Several years ago, I fell in love with the Canadian TV series Slings & Arrows. The show, set in a fictional Shakespearian repertory theater, follows actors, producers and residents in a small town dedicated to theater six months a year. The series, based on the internationally known Stratford Shakespeare Festival in Stratford, Ontario, prompted me to look at my map: only six hours away.
But would my 11-year-old son want to spend a weekend seeing theater? And would it be affordable? Among the 12 shows the Stratford Festival was producing in 2011, Camelot was an easy sell for my knights-loving son. When I discovered the great discounts on children's tickets, I was sold, too. We were on.
The Stewart House Inn is one of Stratford's many lovely and often affordable B&Bs, which typically range from less than $100 a night to $250 a night. When we pull into the drive, we're met by the proprietor, who shows us to an elegant room that, Simon is amazed to discover, comes with fresh-baked cookies on the nightstand. Stewart House is on a sleepy residential street, but it's a quick 10-minute walk to town. As we walk, I wonder if the city offered residents a tax break on perennials: Almost all the Victorian houses are fronted with blooming cottage gardens.
When we get to the Avon River (get it?), banked by stone walls, comparing the Canadian town to an English village does not seem absurd. We pass a garden planted with flowers mentioned in Shakespeare's plays and a dock where you can take a boat ride down the river. The town itself has a European feel, too, walkable and tourist-friendly. For dinner, we have gourmet pizza at Pazzo's, an Italian trattoria.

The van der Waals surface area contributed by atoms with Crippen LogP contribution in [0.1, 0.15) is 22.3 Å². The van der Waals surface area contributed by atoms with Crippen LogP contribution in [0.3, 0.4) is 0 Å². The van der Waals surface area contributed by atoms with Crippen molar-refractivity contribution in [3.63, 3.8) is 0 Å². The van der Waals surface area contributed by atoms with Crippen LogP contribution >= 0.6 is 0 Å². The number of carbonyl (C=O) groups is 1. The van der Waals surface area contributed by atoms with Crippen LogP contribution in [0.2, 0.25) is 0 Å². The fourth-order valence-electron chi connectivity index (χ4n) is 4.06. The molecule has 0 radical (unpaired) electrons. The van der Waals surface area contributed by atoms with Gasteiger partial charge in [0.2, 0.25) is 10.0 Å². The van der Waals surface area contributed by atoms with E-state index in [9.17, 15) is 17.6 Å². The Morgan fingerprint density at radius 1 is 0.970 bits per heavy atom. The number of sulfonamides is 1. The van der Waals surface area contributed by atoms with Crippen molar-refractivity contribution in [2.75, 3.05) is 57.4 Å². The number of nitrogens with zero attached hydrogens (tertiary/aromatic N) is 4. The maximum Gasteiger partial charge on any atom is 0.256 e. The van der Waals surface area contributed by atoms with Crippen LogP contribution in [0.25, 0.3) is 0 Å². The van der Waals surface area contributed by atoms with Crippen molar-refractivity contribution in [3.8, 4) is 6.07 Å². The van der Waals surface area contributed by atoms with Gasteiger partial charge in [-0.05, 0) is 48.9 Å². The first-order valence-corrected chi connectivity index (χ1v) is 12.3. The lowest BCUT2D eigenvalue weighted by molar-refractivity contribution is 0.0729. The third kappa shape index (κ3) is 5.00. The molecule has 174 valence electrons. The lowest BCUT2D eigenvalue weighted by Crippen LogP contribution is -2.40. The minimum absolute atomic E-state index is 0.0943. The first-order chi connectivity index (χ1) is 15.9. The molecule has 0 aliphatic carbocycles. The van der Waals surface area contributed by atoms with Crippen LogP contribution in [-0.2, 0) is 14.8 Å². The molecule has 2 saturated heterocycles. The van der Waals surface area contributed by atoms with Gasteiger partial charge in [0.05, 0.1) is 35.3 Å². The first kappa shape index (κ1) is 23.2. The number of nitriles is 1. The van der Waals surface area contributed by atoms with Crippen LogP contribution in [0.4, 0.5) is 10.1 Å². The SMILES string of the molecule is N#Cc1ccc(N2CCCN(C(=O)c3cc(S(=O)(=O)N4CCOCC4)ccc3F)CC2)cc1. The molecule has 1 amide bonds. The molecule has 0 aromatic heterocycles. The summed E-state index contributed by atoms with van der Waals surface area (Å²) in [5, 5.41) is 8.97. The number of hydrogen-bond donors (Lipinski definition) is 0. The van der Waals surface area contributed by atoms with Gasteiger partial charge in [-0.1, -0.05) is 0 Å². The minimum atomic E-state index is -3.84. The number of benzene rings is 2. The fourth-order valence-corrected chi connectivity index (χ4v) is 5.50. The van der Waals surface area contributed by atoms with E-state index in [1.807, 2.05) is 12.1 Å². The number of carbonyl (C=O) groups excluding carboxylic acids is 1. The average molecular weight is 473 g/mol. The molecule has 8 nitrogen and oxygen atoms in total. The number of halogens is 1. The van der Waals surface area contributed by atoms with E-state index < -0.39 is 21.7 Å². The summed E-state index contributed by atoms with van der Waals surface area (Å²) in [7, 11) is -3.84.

The next day is all about drama. The matinee of Camelot is sold out, and the crowd is expectant as the lights dimmed. The next two and a half hours are utterly transporting, the performance superbly acted. The sword fights and hawks flying through the rafters make it kid-friendly to boot. Afterward, Simon says: "I hate musicals, but that was amazing."
Before the evening show, we buy a great picnic dinner at the theater and eat it on a bench by a statue of the Bard in another beautiful garden. (There are four theaters in Stratford, but we went to the same one twice.)
For The Merry Wives of Windsor, the Shakespearean comedy we chose, the stage has been transformed, as have some of the actors: King Arthur had turned into Falstaff at some point, perhaps during our between-shows naps.
Simon finds Merry Wives of Windsor a snore (I have to agree), and we agree we should have chosen the meatier Richard III instead. Going to two productions in one day was a mistake, too: Simon is falling asleep by intermission. The next day, after our enormous Stewart House breakfast, back in the car and on our way to Niagara Falls (just two hours away), we make two decisions. One, we will only go to matinees next time. And two, there will be a next time.